In one embodiment, such performance criteria is not provided to the recipient when speech processor module 180 is mounted in protective case 202. In an alternative embodiment, a portion of cover member 206 and/or base member 206 are transparent to provide a view into a protective case 202 such that internal display 536 can be seen from a position external to protective case 202.

In a further embodiment, illustrated in FIG. 5, protective case 202 provide an external display 534, for example, an LCD display located in cover member 206. A display selector 530 determines whether internal display 536 implemented in speech processor module 180 or external display 534 implemented in protective case 202 is to be used to provide the recipient or another with an indication of the noted performance criteria. Such a determination is based on selected operational mode 501 generated by operational mode selector 501. Such information may be provided to external display 534 via, for example, data out signal line 436.

Speech processor module 180 also comprises internal user controls 546 through which a recipient or another can program or otherwise select functional operating parameters in speech processor module 180. For example, in one embodiment, speech processor module 180 comprises internal user controls 546 which enable, for example, program selection, volume control, etc.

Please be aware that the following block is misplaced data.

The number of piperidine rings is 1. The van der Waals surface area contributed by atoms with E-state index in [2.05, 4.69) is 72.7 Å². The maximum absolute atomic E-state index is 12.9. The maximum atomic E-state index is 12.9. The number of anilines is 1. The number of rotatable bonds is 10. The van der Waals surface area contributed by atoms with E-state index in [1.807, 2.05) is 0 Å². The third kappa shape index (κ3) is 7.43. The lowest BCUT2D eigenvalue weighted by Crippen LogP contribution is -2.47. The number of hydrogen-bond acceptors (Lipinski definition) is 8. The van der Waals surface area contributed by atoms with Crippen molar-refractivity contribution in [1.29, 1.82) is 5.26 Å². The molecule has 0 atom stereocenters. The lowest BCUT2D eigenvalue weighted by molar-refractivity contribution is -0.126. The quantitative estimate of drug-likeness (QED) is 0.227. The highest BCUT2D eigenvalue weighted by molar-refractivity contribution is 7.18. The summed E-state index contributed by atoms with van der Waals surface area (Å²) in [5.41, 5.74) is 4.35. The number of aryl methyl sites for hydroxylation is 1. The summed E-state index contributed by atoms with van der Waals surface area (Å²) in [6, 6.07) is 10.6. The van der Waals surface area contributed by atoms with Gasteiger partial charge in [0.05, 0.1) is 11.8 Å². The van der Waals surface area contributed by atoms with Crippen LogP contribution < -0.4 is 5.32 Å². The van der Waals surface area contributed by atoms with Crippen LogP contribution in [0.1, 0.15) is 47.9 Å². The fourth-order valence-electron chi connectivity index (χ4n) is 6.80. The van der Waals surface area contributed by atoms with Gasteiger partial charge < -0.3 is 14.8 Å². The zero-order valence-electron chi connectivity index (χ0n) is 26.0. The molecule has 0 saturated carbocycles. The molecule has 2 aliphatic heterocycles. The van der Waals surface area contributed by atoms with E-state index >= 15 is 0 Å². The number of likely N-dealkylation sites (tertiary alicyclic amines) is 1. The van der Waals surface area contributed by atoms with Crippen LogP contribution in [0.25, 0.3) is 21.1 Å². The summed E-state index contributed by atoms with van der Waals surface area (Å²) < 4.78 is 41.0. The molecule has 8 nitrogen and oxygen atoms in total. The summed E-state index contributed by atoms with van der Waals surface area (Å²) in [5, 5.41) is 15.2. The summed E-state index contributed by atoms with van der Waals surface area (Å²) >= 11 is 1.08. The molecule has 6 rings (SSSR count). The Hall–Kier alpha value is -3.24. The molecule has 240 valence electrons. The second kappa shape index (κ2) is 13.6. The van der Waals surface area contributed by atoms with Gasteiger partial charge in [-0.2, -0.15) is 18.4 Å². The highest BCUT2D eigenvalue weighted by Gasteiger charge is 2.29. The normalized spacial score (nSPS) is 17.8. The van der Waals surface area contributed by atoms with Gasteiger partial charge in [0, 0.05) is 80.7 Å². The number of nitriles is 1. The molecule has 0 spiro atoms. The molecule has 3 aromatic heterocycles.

In one embodiment, such user controls are not provided to the recipient when speech processor module 180 is mounted in protective case 202. In a further embodiment, illustrated in FIG. 5, protective case 202 provides external user controls 544 located, for example, in cover member 206 and/or base member 204. A user controls selector 540 determines whether internal user controls 546 of speech processor module 180 or external user controls 544 in protective case 202 are to be utilized to provide the recipient or another with the ability to control speech processor module 180. Such a determination is made based on the operational mode 501 provided by operational mode selector 502.

When external user controls 544 is selected (i.e. speech processor module 180 implements the body-worn mode of operation), the transfer of information from the external interface is provided to selector 540 via, for example, data in signal line 434 (FIG. 4). The user control inputs 541 generated by the selected user controls 544, 546 are forwarded, routed or otherwise provided to speech processor module 180 by selector 540.